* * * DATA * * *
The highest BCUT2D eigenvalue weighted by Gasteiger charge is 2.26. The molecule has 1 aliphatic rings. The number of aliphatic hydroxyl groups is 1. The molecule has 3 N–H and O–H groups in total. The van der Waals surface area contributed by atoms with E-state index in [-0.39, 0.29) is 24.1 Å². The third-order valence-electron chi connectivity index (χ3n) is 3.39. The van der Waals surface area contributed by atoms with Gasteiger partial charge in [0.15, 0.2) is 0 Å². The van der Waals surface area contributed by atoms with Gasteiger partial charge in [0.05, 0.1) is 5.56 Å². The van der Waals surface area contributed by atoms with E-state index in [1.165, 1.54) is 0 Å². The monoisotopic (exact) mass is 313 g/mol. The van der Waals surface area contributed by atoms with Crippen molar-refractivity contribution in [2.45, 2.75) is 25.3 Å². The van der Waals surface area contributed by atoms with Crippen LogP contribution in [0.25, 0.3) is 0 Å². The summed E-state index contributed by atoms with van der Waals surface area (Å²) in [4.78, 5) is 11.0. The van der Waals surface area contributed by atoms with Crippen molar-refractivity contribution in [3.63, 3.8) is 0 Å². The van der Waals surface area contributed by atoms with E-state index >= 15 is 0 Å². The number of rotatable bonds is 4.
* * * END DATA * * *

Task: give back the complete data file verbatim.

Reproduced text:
The highest BCUT2D eigenvalue weighted by Gasteiger charge is 2.26. The molecule has 1 aliphatic rings. The number of aliphatic hydroxyl groups is 1. The molecule has 3 N–H and O–H groups in total. The van der Waals surface area contributed by atoms with E-state index in [-0.39, 0.29) is 24.1 Å². The third-order valence-electron chi connectivity index (χ3n) is 3.39. The van der Waals surface area contributed by atoms with Gasteiger partial charge in [0.15, 0.2) is 0 Å². The van der Waals surface area contributed by atoms with Gasteiger partial charge in [0.05, 0.1) is 5.56 Å². The van der Waals surface area contributed by atoms with E-state index in [1.165, 1.54) is 0 Å². The monoisotopic (exact) mass is 313 g/mol. The van der Waals surface area contributed by atoms with Crippen molar-refractivity contribution in [2.45, 2.75) is 25.3 Å². The van der Waals surface area contributed by atoms with Crippen LogP contribution in [0.25, 0.3) is 0 Å². The summed E-state index contributed by atoms with van der Waals surface area (Å²) in [4.78, 5) is 11.0. The van der Waals surface area contributed by atoms with Crippen molar-refractivity contribution in [3.63, 3.8) is 0 Å². The van der Waals surface area contributed by atoms with E-state index >= 15 is 0 Å². The number of rotatable bonds is 4.